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Promises and Perils of Pre-analysis Plans

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  • Benjamin A. Olken

Abstract

The purpose of this paper is to help think through the advantages and costs of rigorous pre-specification of statistical analysis plans in economics. A pre-analysis plan pre-specifies in a precise way the analysis to be run before examining the data. A researcher can specify variables, data cleaning procedures, regression specifications, and so on. If the regressions are pre-specified in advance and researchers are required to report all the results they pre-specify, data-mining problems are greatly reduced. I begin by laying out the basics of what a statistical analysis plan actually contains so those researchers unfamiliar with it can better understand how it is done. In so doing, I have drawn both on standards used in clinical trials, which are clearly specified by the Food and Drug Administration, as well as my own practical experience from writing these plans in economics contexts. I then lay out some of the advantages of pre-specified analysis plans, both for the scientific community as a whole and also for the researcher. I also explore some of the limitations and costs of such plans. I then review a few pieces of evidence that suggest that, in many contexts, the benefits of using pre-specified analysis plans may not be as high as one might have expected initially. For the most part, I will focus on the relatively narrow issue of pre-analysis for randomized controlled trials.

Suggested Citation

  • Benjamin A. Olken, 2015. "Promises and Perils of Pre-analysis Plans," Journal of Economic Perspectives, American Economic Association, vol. 29(3), pages 61-80, Summer.
  • Handle: RePEc:aea:jecper:v:29:y:2015:i:3:p:61-80
    Note: DOI: 10.1257/jep.29.3.61
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    Blog mentions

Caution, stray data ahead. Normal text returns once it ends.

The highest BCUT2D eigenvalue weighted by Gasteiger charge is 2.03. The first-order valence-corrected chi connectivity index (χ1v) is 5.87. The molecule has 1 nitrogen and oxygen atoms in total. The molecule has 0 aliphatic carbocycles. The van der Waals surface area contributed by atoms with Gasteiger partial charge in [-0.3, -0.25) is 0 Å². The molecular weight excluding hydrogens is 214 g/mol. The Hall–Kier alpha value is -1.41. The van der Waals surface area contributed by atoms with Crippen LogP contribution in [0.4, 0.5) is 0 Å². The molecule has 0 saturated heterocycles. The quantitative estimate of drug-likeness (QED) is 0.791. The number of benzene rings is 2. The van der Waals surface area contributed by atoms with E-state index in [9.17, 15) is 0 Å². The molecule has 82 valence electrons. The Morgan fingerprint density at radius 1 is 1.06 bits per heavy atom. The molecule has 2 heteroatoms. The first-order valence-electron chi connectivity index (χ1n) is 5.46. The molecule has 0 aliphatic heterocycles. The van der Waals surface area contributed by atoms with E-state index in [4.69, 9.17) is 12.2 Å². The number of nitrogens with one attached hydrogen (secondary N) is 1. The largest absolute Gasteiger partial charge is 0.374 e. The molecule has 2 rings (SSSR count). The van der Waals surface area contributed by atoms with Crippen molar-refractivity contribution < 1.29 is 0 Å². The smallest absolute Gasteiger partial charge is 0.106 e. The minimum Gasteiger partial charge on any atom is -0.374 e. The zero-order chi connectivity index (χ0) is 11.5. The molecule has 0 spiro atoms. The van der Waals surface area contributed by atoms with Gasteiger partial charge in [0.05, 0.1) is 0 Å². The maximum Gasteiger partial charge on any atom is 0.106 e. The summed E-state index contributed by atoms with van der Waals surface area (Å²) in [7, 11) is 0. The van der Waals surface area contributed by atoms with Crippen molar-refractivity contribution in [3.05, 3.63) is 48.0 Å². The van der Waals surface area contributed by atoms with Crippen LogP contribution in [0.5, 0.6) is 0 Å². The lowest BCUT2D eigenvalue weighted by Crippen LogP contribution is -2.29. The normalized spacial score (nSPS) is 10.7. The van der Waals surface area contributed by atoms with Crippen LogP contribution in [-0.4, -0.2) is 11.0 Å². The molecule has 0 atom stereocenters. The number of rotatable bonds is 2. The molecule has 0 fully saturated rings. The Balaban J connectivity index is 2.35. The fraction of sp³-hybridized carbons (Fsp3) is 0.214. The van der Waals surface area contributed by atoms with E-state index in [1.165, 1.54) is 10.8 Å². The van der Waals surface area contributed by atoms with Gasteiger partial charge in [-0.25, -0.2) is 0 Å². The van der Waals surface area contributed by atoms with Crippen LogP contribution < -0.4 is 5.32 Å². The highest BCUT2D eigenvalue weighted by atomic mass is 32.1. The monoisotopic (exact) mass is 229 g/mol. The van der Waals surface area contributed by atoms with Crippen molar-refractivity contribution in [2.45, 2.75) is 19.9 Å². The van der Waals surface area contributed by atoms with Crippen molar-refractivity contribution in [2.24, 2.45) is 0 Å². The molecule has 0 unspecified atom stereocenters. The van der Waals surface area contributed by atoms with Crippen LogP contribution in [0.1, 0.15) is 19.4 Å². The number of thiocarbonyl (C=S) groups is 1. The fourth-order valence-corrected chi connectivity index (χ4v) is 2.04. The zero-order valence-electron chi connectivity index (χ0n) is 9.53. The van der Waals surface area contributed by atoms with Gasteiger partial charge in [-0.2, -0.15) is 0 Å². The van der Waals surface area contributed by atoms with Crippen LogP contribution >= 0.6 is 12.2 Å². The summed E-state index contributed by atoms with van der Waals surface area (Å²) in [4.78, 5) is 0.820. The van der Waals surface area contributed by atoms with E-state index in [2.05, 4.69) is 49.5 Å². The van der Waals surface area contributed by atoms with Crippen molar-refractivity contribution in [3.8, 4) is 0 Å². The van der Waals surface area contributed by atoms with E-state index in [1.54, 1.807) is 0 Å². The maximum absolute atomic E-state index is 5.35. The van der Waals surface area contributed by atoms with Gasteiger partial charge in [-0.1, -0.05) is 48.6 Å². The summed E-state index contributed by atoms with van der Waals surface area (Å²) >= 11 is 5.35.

As found by EconAcademics.org, the blog aggregator for Economics research:
    1. ‘Metrics Monday: Robustness Check or Data Mining?
      by Marc F. Bellemare in Marc F. Bellemare on 2016-04-11 15:00:22

    Citations

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    Cited by:

    1. Di Tillio, Alfredo & Ottaviani, Marco & Sørensen, Peter Norman, 2016. "Persuasion Bias in Science: Can Economics Help?," CEPR Discussion Papers 11343, C.E.P.R. Discussion Papers.
    2. Carneiro, Pedro & Lee, Sokbae & Wilhelm, Daniel, 2016. "Optimal Data Collection for Randomized Control Trials," IZA Discussion Papers 9908, Institute for the Study of Labor (IZA).
    3. Ivar Kolstad & Arne Wiig, 2016. "How do voters respond to information on self-serving elite behaviour? Evidence from a randomized survey experiment in Tanzania," CMI Working Papers 9, CMI (Chr. Michelsen Institute), Bergen, Norway.
    4. Garret S. Christensen & Edward Miguel, 2016. "Transparency, Reproducibility, and the Credibility of Economics Research," NBER Working Papers 22989, National Bureau of Economic Research, Inc.
    5. Abel Brodeur & Mathias Lé & Marc Sangnier & Yanos Zylberberg, 2016. "Star Wars: The Empirics Strike Back," American Economic Journal: Applied Economics, American Economic Association, vol. 8(1), pages 1-32, January.
    6. Michael L. Anderson & Jeremy Magruder, 2017. "Split-Sample Strategies for Avoiding False Discoveries," NBER Working Papers 23544, National Bureau of Economic Research, Inc.
    7. Knaus, Michael C. & Lechner, Michael & Strittmatter, Anthony, 2017. "Heterogeneous Employment Effects of Job Search Programmes: A Machine Learning Approach," IZA Discussion Papers 10961, Institute for the Study of Labor (IZA).
    8. Muhammad Haseeb & Kate Vyborny, 2016. "Imposing institutions: Evidence from cash transfer reform in Pakistan," CSAE Working Paper Series 2016-36, Centre for the Study of African Economies, University of Oxford.
    9. Abebe, Girum & Caria, Stefano & Fafchamps, Marcel & Falco, Paolo & Franklin, Simon & Quinn, Simon, 2017. "Anonymity of distance? Job search and labour market exclusion in a growing African city," LSE Research Online Documents on Economics 86573, London School of Economics and Political Science, LSE Library.
    10. Eble,Alex & Boone,Peter & Elbourne,Diana, 2016. "On minimizing the risk of bias in randomized controlled trials in economics," Policy Research Working Paper Series 7746, The World Bank.
    11. repec:aea:aecrev:v:107:y:2017:i:5:p:41-45 is not listed on IDEAS
    12. Martin Dufwenberg Jr. & Martin Dufwenberg, 2016. "Lies in Disguise - A Theoretical Analysis of Cheating," CESifo Working Paper Series 6208, CESifo Group Munich.
    13. Ivar Kolstad & Arne Wiig, 2016. "How do voters respond to information on self-serving elite behaviour? Evidence from a randomized survey experiment in Tanzania," CMI Working Papers 9, CMI (Chr. Michelsen Institute), Bergen, Norway.

    More about this item

    JEL classification:

    • C38 - Mathematical and Quantitative Methods - - Multiple or Simultaneous Equation Models; Multiple Variables - - - Classification Methdos; Cluster Analysis; Principal Components; Factor Analysis

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